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Tuesday, March 24, 2009

I can't speak Hokkien, so I'm learning Swahili

Originally from The Electric New Paper

I can't speak Hokkien, so I'm learning Swahili
HABARI za asubuhi, babu, wariye?
By Ng Tze Yong
22 March 2009

HABARI za asubuhi, babu, wariye?

Before you hit 'send' on a complaint e-mail, be assured that's not a keyboard error.

It's Swahili for: 'Good morning, ah kong, eat already or not?'

If you're still in school, picture the day you become an 'ah kong' (grandfather in Chinese).

When your grandkids come bouncing along to visit you as you lounge in your wheelchair, what language will they use?

It may be English or Mandarin or, who knows, perhaps Swahili.

That's right. Swahili - one of Africa's mother tongues.

Economies can rise and fall in a single generation. For all we know, business or cultural opportunities might spring up in Africa.

It's got people (almost a billion of them). It's got resources (it's where those blood diamonds came from). So, despite its current woes, let's not rule out Africa in the 22nd century.

If this comes to pass, we'll probably embrace Swahili because Singaporeans know very well that for a small country to survive and thrive in an ever-changing world, we must go with the linguistic flow.

So say 'jambo' (hello in Swahili).

(It's actually easier than Mandarin!)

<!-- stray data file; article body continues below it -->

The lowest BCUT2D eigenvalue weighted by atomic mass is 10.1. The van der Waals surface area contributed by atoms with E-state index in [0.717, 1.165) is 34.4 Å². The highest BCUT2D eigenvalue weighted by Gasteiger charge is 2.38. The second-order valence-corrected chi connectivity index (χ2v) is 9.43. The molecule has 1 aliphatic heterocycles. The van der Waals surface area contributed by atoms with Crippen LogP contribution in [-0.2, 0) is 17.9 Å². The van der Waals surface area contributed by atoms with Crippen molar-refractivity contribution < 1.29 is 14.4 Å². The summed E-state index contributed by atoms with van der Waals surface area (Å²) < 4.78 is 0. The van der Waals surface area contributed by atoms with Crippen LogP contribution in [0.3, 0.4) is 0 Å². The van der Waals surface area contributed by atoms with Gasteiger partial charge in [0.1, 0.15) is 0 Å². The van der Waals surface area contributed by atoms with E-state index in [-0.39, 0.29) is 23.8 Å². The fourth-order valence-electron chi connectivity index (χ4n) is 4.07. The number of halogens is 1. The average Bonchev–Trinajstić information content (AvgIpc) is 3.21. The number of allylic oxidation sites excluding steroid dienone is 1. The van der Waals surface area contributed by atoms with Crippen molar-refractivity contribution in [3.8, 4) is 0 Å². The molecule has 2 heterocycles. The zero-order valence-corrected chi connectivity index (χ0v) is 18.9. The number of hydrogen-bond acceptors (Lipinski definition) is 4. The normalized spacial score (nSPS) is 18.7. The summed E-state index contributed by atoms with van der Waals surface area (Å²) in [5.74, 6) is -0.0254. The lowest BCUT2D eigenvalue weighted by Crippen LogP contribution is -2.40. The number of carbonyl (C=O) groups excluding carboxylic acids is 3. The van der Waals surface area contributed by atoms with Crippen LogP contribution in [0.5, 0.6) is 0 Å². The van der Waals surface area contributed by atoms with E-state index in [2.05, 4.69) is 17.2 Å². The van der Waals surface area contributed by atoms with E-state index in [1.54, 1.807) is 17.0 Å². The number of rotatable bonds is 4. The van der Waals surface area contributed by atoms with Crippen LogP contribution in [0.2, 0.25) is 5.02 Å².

Appreciating language as culture

Together with the pragmatic learners of language (those who embrace its utilitarian value), hopefully there will also be those who seek out new languages out of a broad appreciation of different cultures.

All languages have stories to tell. And many are going extinct.

As a French academic noted, 'half of the 6,000 or so languages in the world today are spoken by fewer than 10,000 people and a quarter by less than 1,000. Only a score are spoken by hundreds of millions of people.'

So, many cultures will disappear without leaving any trace as languages die. At least 30,000 have already vanished.

'Languages usually have a relatively short life span as well as a very high death rate. Only a few, including Basque, Egyptian, Chinese, Greek, Hebrew, Latin, Persian, Sanskrit and Tamil, have lasted more than 2,000 years,' says Mr Ranka Bjeljac-Babic, from the University of Poitiers.

So, how would I feel if my grandkids come up to me spouting a new language?

I'd feel what my own ah kong feels now - resignation, that his own grandson can't speak Hokkien to save his life.

But just as he tries to keep up with the times - the one and only English word he knows is 'good' - I'll try too.

'Nzuri,' I'll say.

Good that the young are reaching out to other languages and cultures.

Good that the stories embedded in languages are being kept alive.

But not so good if our own stories wither away due to the neglect of the languages we grew up with.

If only we could all learn three or more languages. But unfortunately for most people, the human brain is not wired to learn so many.

Now, what's the word for 'pity' in Swahili?

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